Corporate bosses live it up, shareholders suffer
I have been following with great interest the ongoing debate on the remuneration packages of those leading the GLCs.
The justification for the high remuneration and perks is that the companies need the best talent to manage the multi-billion ringgit organisations.
Some of the questions that come to my mind include the following:
[a] How is the 'best' talent evaluated and gauged and against what? This is due to the observation that some of the individuals may be young and without expertise relevant to the core activities of the company to which they are appointed.
It is noted that in most cases these top honchos may be from the financial/accounting qualifications and experience which may have little relevance to the core activities.
(As an example the chairperson of one of the GLCs explained that the advice of professionals was sought before decisions were made but when the head honcho does not have relevant expertise how could he gauge that the professional advice was the best and thus it could be assumed that he would be having blind trust in the professionals.
This company suffered major losses when it acquired a financial institution some decades ago and again lost couple of billions of ringgit when it invested in another company whose core activity had nothing in common with its existing core activities in which it was experienced.
The best part is that the audit committee and its internal audit department may also have been having blind trust in the professional advice and also the external auditor gave 'clean' certificates for conducting the audit for which it collected over a million as fees for its opinion.)
[b] In addition the Bursa head was given 250,000 shares grant of which the current market value is about RM1.7million. Can the LHDN clarify whether this benefit is tax exempt capital gain or will be classified as income subject to income tax?
It may be noted that profit derived from low price shares issued to some directors and all the senior management and other staff are generally disposed off, at high market rates resulting in profits that can amount to millions of ringgit for directors/senior managers which may be classified as capital gain and thus tax exempt. Should this not be classified as 'income' and taxed if not being done?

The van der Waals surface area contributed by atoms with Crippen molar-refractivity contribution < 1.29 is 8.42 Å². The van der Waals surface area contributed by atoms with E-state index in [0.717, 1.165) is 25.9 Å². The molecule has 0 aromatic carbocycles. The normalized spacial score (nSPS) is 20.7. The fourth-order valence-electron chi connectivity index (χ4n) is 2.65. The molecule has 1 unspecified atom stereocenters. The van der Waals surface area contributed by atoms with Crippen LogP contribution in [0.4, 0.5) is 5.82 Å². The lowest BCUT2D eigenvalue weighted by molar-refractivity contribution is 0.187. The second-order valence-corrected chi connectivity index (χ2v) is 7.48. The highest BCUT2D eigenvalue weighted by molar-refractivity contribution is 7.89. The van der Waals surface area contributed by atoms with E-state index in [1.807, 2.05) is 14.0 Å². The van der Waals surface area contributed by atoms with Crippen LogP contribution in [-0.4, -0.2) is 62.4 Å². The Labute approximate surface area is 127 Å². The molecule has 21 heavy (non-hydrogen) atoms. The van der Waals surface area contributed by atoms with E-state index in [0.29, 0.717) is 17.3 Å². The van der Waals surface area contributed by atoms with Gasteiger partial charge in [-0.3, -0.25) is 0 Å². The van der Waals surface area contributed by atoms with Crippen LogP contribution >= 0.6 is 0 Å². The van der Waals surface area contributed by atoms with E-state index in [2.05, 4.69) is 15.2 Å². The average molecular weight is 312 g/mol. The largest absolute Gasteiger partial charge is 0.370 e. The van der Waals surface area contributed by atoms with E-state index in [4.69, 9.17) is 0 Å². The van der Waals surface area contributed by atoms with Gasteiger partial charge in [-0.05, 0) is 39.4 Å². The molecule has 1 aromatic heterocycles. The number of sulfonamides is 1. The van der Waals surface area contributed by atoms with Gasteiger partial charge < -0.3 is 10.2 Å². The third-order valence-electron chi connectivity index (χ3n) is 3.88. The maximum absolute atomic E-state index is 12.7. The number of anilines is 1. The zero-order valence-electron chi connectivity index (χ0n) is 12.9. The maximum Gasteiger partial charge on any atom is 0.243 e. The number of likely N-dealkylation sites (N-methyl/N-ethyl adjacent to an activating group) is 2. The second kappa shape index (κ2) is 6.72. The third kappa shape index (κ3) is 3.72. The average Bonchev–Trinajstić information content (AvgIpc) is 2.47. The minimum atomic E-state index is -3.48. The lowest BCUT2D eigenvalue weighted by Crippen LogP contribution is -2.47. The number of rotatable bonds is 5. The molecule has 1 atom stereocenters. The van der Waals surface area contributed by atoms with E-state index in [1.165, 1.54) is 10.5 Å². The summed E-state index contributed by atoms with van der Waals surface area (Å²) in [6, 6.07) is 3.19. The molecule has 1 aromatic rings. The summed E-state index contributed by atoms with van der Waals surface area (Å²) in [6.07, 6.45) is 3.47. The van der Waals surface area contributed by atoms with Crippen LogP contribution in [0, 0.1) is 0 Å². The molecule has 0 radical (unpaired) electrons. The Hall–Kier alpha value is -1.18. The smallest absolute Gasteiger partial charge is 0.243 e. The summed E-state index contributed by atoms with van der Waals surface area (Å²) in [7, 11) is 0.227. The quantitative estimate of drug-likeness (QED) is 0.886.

[c] ESOS and other perks are just some of the means where 'income' is given but may not be subjected to full income tax as the ringgit value of these perks may be valued at low rates for tax computation purposes.
Some examples of such perks include free accommodation/vehicles/overseas holidays/etc.
This also applies to politicians in government and civil servants including those in authorities/agencies.
The owners of companies are the shareholders whereas the stakeholders of the country's resources are the rakyat.
Unfortunately the major beneficiaries of the corporate sector are the directors and management and those of the country's resources are the politicians in power and the civil servants with little benefit to the shareholders who own the company and the rakyat but the shareholders and the rakyat are the first to suffer in case of losses or the company goes into liquidation.
Cyprus has explained this in a very clear manner as the shareholders and the rakyat are the biggest victims of the mismanagement of the corporate sectors and the government's failed economies and those in the ruling category remain largely unaffected.